As I walked over the Sydney Harbour Bridge this afternoon, I noticed that some love locks and in-scripted padlocks have begun to appear, locked tightly onto the security mesh.
Padlocks on bridges are nothing new. Couples have been attaching them as symbols of their love for some time now – the sweethearts’ names or initials are inscribed on the padlock, and then its key is thrown away to symbolize unbreakable love. In fact I witnessed the mass of them on the Pont Des Arts in Paris recently – which is sadly falling down under the immense weight.
For those couples who have clamped their love hearts to bridges all over the world, those padlocks symbolize more than a piece of metal, they are public declarations of love.
We often read stories about random acts of love – spontaneous gestures or life-saving events that serve to remind us of the nature of true romance.
I’m not married to someone anyone could ever describe as a romantic, but romantic gestures are not all about flowers or chocolates, or even padlocks. They can be random declarations of love that shoot straight from the heart, and they are even more meaningful when they are uncharacteristic.
A few years ago I was ‘let go’ from a job, which is Australian-speak for getting ‘fired’. It wasn’t a totally unexpected turn of events. I was coming to the end of a fraught three-month trial period, the job hadn’t been a good fit from the start and there had been certain extenuating circumstances. I’m not arrogant enough to say my dismissal was unjustified… but it was completely fucking unjustified! Worst still, the situation was handled very unprofessionally by the company.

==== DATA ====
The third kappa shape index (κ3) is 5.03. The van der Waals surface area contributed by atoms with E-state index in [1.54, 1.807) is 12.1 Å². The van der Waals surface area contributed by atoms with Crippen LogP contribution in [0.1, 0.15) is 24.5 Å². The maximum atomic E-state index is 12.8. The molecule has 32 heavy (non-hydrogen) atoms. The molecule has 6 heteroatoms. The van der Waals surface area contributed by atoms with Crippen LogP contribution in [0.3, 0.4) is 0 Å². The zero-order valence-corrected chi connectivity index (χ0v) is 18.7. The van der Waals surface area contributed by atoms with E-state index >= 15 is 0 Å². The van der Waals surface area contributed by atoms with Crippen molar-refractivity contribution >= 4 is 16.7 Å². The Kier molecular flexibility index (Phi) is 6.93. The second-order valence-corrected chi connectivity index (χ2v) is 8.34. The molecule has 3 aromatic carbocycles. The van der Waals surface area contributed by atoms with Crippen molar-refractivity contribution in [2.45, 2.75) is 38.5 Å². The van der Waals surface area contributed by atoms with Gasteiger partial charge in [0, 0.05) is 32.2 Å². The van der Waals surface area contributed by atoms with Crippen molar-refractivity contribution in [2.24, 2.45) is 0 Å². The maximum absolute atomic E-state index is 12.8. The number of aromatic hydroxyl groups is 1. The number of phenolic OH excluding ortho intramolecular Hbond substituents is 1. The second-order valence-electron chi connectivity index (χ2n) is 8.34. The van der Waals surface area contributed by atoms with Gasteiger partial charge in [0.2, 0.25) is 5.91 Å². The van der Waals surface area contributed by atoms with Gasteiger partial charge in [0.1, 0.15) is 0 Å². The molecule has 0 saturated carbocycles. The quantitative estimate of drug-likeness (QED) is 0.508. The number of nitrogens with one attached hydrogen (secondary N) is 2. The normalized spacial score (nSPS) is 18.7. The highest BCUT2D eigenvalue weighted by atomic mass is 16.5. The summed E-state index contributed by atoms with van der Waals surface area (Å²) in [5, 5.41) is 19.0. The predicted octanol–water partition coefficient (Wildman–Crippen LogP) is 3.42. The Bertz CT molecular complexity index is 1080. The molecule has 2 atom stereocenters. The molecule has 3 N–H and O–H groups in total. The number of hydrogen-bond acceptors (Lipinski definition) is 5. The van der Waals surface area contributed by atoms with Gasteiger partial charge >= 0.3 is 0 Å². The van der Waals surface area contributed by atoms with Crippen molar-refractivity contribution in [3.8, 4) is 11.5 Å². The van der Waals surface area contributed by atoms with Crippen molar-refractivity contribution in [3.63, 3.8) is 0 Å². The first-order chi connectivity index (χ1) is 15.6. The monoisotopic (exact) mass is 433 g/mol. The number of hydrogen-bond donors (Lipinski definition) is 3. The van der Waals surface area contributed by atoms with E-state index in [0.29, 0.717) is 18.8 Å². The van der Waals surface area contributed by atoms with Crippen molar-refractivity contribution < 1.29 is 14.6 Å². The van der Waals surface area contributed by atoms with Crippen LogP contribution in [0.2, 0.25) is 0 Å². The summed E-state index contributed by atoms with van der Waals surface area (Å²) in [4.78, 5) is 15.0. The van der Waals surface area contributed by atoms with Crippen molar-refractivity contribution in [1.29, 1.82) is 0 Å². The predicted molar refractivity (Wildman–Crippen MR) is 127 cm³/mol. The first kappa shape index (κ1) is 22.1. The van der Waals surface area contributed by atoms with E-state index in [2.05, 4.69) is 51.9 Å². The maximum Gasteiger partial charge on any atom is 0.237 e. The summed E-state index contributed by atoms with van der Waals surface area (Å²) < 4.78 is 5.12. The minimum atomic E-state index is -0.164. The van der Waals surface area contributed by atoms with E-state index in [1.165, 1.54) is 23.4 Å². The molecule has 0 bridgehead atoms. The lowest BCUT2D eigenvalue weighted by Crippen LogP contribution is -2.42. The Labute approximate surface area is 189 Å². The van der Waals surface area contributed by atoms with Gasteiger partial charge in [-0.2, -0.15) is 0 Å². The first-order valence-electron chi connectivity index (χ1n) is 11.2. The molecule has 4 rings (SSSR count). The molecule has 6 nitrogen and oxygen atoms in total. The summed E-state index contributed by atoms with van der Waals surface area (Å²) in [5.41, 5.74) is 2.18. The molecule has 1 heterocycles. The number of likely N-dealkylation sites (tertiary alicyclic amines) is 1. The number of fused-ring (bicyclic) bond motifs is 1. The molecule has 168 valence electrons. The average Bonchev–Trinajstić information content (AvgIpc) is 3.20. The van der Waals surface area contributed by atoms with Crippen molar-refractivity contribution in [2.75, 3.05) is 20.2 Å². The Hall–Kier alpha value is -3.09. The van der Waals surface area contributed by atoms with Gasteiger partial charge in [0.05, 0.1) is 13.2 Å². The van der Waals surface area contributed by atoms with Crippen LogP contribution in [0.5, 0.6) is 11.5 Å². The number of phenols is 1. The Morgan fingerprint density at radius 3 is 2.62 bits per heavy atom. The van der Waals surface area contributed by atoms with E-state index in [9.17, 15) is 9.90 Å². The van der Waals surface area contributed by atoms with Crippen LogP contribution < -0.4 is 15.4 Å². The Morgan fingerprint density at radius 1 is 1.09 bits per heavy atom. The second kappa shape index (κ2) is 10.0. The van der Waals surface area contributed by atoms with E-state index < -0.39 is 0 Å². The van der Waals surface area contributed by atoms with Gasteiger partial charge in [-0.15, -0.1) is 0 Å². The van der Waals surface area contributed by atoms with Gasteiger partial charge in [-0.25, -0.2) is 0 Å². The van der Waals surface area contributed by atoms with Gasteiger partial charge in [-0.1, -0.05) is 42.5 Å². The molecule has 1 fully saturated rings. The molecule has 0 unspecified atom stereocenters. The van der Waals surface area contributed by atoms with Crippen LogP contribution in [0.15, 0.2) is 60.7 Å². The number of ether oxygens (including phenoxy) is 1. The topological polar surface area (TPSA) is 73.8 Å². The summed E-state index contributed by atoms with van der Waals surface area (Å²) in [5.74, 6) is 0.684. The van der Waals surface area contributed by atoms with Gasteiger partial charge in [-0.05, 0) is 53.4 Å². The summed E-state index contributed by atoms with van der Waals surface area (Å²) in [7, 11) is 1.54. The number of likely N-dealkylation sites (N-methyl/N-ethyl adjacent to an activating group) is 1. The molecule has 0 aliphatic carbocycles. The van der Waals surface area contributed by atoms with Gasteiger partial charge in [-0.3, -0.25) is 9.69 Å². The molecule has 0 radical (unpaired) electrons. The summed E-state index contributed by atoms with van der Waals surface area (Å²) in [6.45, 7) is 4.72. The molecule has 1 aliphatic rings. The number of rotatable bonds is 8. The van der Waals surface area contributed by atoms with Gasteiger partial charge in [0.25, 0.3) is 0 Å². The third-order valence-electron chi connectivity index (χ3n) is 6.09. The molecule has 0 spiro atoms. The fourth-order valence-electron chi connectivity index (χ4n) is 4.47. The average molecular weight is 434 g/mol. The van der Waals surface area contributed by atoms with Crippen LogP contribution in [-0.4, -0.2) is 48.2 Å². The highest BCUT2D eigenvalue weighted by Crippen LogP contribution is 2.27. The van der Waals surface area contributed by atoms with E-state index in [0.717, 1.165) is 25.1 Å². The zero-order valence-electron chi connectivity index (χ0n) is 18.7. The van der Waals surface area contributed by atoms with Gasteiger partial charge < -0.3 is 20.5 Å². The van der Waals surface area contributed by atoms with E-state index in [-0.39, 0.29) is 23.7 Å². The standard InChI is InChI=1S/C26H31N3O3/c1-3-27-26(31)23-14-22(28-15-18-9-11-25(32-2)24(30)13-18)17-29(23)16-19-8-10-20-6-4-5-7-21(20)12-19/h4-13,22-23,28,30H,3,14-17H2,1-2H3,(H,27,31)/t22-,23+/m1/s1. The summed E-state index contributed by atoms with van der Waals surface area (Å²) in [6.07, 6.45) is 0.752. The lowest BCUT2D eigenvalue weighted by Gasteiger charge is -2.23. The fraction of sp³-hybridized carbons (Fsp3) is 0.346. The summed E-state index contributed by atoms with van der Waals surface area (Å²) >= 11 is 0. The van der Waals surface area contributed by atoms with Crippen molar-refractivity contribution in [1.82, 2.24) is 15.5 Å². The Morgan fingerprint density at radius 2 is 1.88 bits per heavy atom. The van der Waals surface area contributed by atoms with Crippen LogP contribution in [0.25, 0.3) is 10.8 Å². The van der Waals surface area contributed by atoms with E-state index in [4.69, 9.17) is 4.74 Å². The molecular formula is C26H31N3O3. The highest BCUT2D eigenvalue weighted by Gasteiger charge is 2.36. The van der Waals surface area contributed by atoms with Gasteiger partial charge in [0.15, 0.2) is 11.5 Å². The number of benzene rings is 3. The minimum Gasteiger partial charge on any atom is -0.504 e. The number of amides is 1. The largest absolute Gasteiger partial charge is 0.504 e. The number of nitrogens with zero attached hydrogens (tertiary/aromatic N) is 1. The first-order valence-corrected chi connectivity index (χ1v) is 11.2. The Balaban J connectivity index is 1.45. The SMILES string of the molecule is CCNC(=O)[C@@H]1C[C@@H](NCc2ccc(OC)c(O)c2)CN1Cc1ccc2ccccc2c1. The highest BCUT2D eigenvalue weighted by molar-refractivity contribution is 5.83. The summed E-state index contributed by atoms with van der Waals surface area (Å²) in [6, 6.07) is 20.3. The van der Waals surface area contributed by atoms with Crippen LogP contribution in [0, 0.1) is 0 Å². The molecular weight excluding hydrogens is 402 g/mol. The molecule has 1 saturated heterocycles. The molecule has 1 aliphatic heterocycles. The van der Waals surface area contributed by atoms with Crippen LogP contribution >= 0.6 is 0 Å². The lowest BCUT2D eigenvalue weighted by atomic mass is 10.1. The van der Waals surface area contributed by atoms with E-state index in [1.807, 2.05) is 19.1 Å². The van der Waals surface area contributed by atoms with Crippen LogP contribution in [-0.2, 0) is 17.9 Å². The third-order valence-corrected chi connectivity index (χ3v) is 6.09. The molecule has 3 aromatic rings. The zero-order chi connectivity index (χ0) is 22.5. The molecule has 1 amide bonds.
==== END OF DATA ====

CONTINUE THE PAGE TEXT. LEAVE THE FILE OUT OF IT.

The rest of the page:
On the day I was handed my notice, I was taken to what was known as the ‘firing’ room in the presence of the HR Manager – a girl barely old enough to have finished teething – and I was forced to do the walk of shame back through a full, open-plan office, where the average age was no more than twenty.
I was expected to fulfil my notice period, as if nothing had happened, which was mortifying because the hardest part of the role prior to that thirty minutes of hell had been finding things to do.
So I grabbed my phone from my desk and walked around the corner to find the ability to breathe again and promptly dissolved into an uncharacteristic flood of tears. I didn’t know it then, but that meeting was to trigger two years of anxiety issues afterwards. I am not an inherently over-confident person and the blow crushed the few morsels of pride and self-confidence I had mustered up to that point in my life and, honestly, if there had been a bridge close by, I probably would have jumped off it right then, such was the level of my shame.
Instead I called the old man and blubbed down the phone like a frightened child. I explained to him what had eventuated and how I was expected to stay to work out my notice to earn my final weeks of pay.
Anyone who reads this blog regularly, knows that the old man is not renowned for his generosity with money – we don’t call him ‘tight-ass’ in this family for nothing. But he listened quietly as I poured out my woes, grief and my shame and then he told me to follow his instructions carefully, and to go back into that office with my head held high, collect my things and leave.
It was a random act of love that I will never forget.
The total, inner devastation I felt that day propelled me to write my very first blog post. That first post was about the inner crisis I experienced as a result of what happened that day, so in a way it was to be a defining experience in my life that has since brought me immense fulfilment.
Funny how things turn out.
You see, ‘declarations of love’ don’t have to cost anything, don’t have to come in expensive little blue boxes with white ribbon or in the form of flowers, or in fact anything material; they are often simple actions, executed in those times of crisis where that special person puts your needs ahead of their own just when you need them to most.
Have you ever experienced a truly random declaration of love?